enc := zap.NewProductionEncoderConfig()
enc.TimeKey = "timestamp"
enc.EncodeTime = zapcore.ISO8601TimeEncoder
opts := []zap.Option{
logger := zap.New(zapcore.NewCore(
zapcore.InfoLevel, // Required log level
), opts...)
logger = l.Named("MyService1")
// Getting logger
l = zap.L()
// Showing log
l.Info("Hello zap-log")


Sometimes higher standards of availability, reliability, and innovation are demanded from microservices. For these cases Kubernetes provides a special feature called probes. A microservice developer designs and implements endpoints that can be accessed to get accurate information about a microservice’s health. When the microservices are deployed, the probes request information about their current state.

Portable services support Readiness and Liveness probes. They can be used separately or at the same time for one microservice. This probes ensure the microservice receives traffic only when it’s ready to accept it. In case of a failure, the microservice is restarted.

We also recommend you to read the official documentation and guidelines to working with probes.

You should describe the possible ways to perform checks with probes in the documentation clearly and in detail. If the description is wrong or the module developer uses it in a wrong way, the microservice or even the whole module will become inoperable. It is also critical to implement proper endpoints for the probes in the microservice.

If you didn’t account for probes, specify this in the documentation. It is highly undesirable for the module developer to assign probes on their own.

Liveness probe

During the operation of a microservice, it can fall into a state that prevents it from functioning properly. The solution can be restarting the service. To check whether the microservice is in such a state, Liveness probes are used. They perform certain actions to confirm that your microservice is working as intended.

In a Liveness probe, you can make an HTTP request, open a TCP connection, or run a command in your container.

  • To perform an HTTP probe, Kubernetes sends an HTTP GET request to the microservice. If the handler for the microservice’s path returns a success code, Kubernetes considers the microservice to be alive and healthy. If the handler returns a failure code, the microservice is restarted. Any code greater than or equal to 200 and less than 400 indicates success. Any other code indicates a failure.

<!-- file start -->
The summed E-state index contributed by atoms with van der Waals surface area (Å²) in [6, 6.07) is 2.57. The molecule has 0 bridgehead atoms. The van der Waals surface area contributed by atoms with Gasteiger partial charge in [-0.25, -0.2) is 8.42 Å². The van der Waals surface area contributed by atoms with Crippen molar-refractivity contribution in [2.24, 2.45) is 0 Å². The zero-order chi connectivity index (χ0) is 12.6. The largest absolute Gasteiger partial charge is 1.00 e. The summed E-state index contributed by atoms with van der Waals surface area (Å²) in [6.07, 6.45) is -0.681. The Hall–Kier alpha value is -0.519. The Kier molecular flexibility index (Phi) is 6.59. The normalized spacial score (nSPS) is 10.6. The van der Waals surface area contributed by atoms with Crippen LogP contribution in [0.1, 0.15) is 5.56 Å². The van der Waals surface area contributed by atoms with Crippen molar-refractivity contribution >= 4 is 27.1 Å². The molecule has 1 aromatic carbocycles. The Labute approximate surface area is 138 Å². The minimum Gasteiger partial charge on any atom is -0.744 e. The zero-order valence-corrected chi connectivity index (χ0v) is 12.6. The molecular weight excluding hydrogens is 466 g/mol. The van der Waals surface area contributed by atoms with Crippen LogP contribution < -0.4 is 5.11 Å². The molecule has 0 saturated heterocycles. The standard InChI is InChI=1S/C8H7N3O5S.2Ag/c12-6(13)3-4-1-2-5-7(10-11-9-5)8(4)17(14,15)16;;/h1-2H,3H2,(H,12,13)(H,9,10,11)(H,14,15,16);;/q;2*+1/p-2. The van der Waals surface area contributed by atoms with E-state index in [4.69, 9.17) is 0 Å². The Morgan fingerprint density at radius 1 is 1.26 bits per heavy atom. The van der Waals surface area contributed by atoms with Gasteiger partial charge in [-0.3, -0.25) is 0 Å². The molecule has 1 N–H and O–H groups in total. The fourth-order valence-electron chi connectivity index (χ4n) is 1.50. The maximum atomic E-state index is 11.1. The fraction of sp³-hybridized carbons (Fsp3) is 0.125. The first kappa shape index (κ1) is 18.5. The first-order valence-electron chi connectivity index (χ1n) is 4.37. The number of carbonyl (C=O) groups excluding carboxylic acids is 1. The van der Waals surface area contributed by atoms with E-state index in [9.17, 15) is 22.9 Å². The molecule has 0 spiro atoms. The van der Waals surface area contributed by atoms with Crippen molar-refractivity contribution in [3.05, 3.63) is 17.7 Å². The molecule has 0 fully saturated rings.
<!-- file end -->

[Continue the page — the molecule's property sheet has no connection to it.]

• A TCP probe uses a TCP socket. With the configuration of the portable service probe, Kubernetes attempts to open a socket. If it can establish a connection, the container is considered healthy. If it can’t, it is restarted.
  • In a command-based probe, a command specified in the portable service probe settings is performed. If the command runs successfully, it returns 0, and the microservice is considered healthy. If it returns a value other than 0, the microservice is restarted.

Readiness probe

Sometimes a microservice may not be ready to accept requests. For example, while preparatory initialization is performed at the startup or there is a dependency on other external microservices. In this cases, Kubernetes needs to wait until the microservice becomes ready. During this time, the microservice shouldn’t process requests sent to it. To handle situations like these, you can use Readiness probes. This allows the microservice to signal that it is not ready at the moment, and the request should be sent to another instance if there is one.

Readiness probes are configured in the same way as Liveness probes.


While developing a microservice, describe the following in the documentation:

  • Provided APIs.
  • The port that is used to access the microservice.
  • The list of environment variables that the microservice can be configured with.
  • Whether Liveness and Readiness probes are set up and how to use them.